For example, an AI-powered ATS can automatically schedule interviews based on the availability of candidates and interviewers, saving HR the headache of balancing dueling calendars. These AI-based ATS models can also prioritize scheduling interviews with candidates who score highest in AI-generated rankings.

One of the main risks of a prolonged interview process is that a desirable candidate feels forgotten and might get snapped up by a competitor who’s quicker on the draw. AI can help keep candidates informed and engaged by automatically sending status updates, reminders and even projected timelines to candidates at regular intervals.

Suppose you’re worried that AI-generated notifications might appear canned or overly general. In that case, these systems can personalize candidate communications based on the information contained in resumes and other application materials and online profiles on platforms like LinkedIn.

These systems can also offer interactive elements that answer candidates’ job-related queries in real-time. AI-powered chatbots can answer various candidate questions and support the hiring process, freeing recruiters and hiring managers to focus on higher-value tasks, like preparing for and conducting more in-depth conversational interviews or developing new recruitment strategies.

Assessing Skills

I undertook countless technical skills assessments in my early tech career. While the sheer number of evaluations for a single job opening sometimes felt like overkill, now, as someone who does a lot of hiring, I recognize the absolute necessity of accurate skills assessment.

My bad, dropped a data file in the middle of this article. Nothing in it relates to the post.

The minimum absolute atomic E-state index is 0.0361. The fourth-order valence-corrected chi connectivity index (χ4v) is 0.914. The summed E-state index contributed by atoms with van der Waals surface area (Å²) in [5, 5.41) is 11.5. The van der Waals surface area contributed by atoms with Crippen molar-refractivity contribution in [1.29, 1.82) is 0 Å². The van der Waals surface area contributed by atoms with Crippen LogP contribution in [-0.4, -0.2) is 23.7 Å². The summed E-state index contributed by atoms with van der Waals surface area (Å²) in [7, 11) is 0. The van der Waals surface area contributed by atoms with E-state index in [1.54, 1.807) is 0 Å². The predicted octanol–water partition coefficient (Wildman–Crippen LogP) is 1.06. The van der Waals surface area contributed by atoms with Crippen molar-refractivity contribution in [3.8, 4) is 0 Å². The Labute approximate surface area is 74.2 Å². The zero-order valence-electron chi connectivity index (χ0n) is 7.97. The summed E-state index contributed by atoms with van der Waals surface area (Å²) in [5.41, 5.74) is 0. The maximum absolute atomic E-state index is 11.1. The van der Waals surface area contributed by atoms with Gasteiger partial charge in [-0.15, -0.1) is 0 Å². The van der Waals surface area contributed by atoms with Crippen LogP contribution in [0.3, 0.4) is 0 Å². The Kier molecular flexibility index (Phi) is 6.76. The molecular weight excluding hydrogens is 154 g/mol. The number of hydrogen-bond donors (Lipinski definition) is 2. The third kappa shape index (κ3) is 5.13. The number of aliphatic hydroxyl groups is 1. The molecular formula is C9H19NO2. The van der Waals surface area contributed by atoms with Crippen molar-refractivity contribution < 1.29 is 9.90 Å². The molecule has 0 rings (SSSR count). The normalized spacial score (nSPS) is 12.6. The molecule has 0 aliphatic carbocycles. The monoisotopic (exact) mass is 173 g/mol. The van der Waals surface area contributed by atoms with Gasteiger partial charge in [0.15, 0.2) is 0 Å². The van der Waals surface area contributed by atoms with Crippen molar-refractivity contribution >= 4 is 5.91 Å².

Generally, when HR departments administer technical skills assessments, we’ve already significantly winnowed down the candidate pool. And while this may seem like the biggest step towards a final decision, HR professionals often find this stage is where choices get tough.

Enter AI. AI can not only administer skills assessments – multiple-choice tests, technical Q&A interviews, coding challenges, etc. – it can also score them with acuity and attention to detail few humans could match. If there are minuscule distinctions in the performance of two ostensibly similar candidates, AI will find them.

AI can also similarly administer soft skills and personality assessments, generating everything from quickly digestible summaries to thorough, in-depth profile reports. Examples here might include communication skills, for which AI can analyze candidates’ writing samples and live-interview speech patterns for clarity, conciseness and persuasiveness. AI can also be used at this stage to measure problem-solving skills by analyzing answers to questions or problems that are more open-ended and open to interpretation than Q&A or multiple choice skills assessments.

Of course, it’s important to note that AI algorithms, while highly effective candidate selection tools are not infallible. They can be biased, buggy and opaque, often when the data they’re trained on is flawed or outdated. Human oversight is therefore essential to ensure that AI-powered hiring processes are fair, equitable and transparent. While the possibilities for speeding up the hiring process with technology are manifold, it’s essential that hiring retains some aspects of human involvement.

Final Thoughts

We don’t need to hold ourselves prisoner to outdated, sluggish conventions in hiring. Tech-driven recruiting solutions can make the experience smoother, faster and more effective for all involved. Organizations implementing these solutions will undoubtedly enjoy the fruits of a solid-gold reputation among a notoriously implacable bunch: modern job seekers.

Yuzhao Ni

Director of Engineering at Turing